The next exercise I like to do is saddle presses. This is where I lay on a bale of hay and bench press my saddle. A bench press is an exercise where the individual lays on a bench with her feet on the floor and raises weight with both arms. When doing this, I use my saddle as the weight. I make sure to secure my stirrups to that saddle. If I don’t, they will hit me in the face. I speak from experience.
Lastly I like to do water bucket curls. This is a barn variation of a bicep curl. A bicep curl is an exercise in which you curl weight from a position where your arms are at your side to a position where your elbows are bent and arms are facing upwards. To do this exercise at the barn, I fill two water buckets half way and curl them. I started off with extremely minimal water and worked my way up to half way full.
By doing these three exercises, I have noticed a major difference in my physical riding abilities. Just over the past several months I have become a more balanced rider with improved flexibility, endurance, and strength. Prior to starting these exercises, I had a difficult time with simple riding tasks such as mounting Nessi. I did not have the strength to pull myself up into the saddle and I felt like I pulled muscles every time I swung my leg over my saddle. With continued hard work and effort into my 15 minute workout routine, horse-related tasks that were once difficult quickly started to become easier.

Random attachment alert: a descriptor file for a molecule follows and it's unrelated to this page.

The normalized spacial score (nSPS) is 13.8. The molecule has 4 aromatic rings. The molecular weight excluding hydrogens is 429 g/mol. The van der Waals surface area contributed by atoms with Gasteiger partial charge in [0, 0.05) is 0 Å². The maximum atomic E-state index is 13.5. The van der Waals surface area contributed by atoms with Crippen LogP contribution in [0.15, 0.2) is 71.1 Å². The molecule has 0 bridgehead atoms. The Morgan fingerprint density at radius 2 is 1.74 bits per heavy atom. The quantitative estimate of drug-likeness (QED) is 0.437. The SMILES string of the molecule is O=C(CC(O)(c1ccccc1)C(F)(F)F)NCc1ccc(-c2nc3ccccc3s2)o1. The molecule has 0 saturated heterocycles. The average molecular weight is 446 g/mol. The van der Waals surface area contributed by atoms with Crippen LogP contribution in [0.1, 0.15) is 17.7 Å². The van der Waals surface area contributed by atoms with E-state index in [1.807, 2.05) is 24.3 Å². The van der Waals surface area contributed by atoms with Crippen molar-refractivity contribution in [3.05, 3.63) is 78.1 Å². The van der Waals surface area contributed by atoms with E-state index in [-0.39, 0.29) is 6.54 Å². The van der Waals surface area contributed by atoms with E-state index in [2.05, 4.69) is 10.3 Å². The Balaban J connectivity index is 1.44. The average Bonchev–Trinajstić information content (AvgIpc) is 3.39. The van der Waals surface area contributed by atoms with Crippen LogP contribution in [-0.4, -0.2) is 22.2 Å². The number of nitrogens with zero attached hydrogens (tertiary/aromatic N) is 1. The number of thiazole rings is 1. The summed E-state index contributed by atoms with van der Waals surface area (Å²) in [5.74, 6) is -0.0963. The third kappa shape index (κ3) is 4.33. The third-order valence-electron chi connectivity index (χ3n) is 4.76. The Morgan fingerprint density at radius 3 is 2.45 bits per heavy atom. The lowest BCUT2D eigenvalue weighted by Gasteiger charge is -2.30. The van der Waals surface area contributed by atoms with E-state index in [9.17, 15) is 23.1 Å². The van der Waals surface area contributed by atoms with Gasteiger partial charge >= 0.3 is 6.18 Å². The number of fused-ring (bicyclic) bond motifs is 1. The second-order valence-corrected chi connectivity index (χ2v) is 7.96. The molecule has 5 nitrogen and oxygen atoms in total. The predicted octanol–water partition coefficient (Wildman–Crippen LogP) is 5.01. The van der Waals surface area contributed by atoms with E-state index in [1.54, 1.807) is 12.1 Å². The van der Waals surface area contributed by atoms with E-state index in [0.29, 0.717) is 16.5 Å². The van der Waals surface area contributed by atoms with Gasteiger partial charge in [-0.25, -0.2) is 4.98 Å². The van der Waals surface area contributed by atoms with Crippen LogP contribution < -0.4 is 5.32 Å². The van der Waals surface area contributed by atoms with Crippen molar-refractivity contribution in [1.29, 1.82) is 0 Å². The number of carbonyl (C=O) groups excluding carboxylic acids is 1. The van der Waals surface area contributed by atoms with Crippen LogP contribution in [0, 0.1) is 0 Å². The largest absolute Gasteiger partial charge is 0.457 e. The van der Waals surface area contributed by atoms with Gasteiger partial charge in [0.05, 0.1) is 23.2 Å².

Not only have I noticed changes in my physical riding abilities, but also in my mental abilities. Exercising allows me to clear my mind and concentrate on the task. This is usually a difficult task for me. I have so many different thoughts going through my head at once. “What’s for dinner” is usually the most important, followed by horse care and the occupational stress I keep telling myself not to bring home. Being able to clear my mind and put it into my current task is a huge improvement for me and it’s showing in my riding. Clearing my head allows me to focus more on Nessi and what I’m trying to teach her.
I’m not the only one improving from my homemade fitness routine. Nessi is improving remarkably as well. She is becoming a more responsive horse. Her seat and leg cues are becoming more subtle and we are communicating with minimal body movement. Better utilization of my body is allowing Nessi to better utilize her body giving her the opportunity to move more correctly.
While I am so happy that I have lost fat and gained muscle and Nessi is becoming more light and responsive because of it, it DID NOT help me during my lessons. For some reason while Nessi and I are obtaining instruction I still hear, “USE MORE LEG,” “TUCK YOUR BUTT IN,” and, “HEELS DOWN” just as much. I REALLY thought becoming fit would eliminate those phrases but I guess no matter how in shape I get, it will NEVER be enough leg!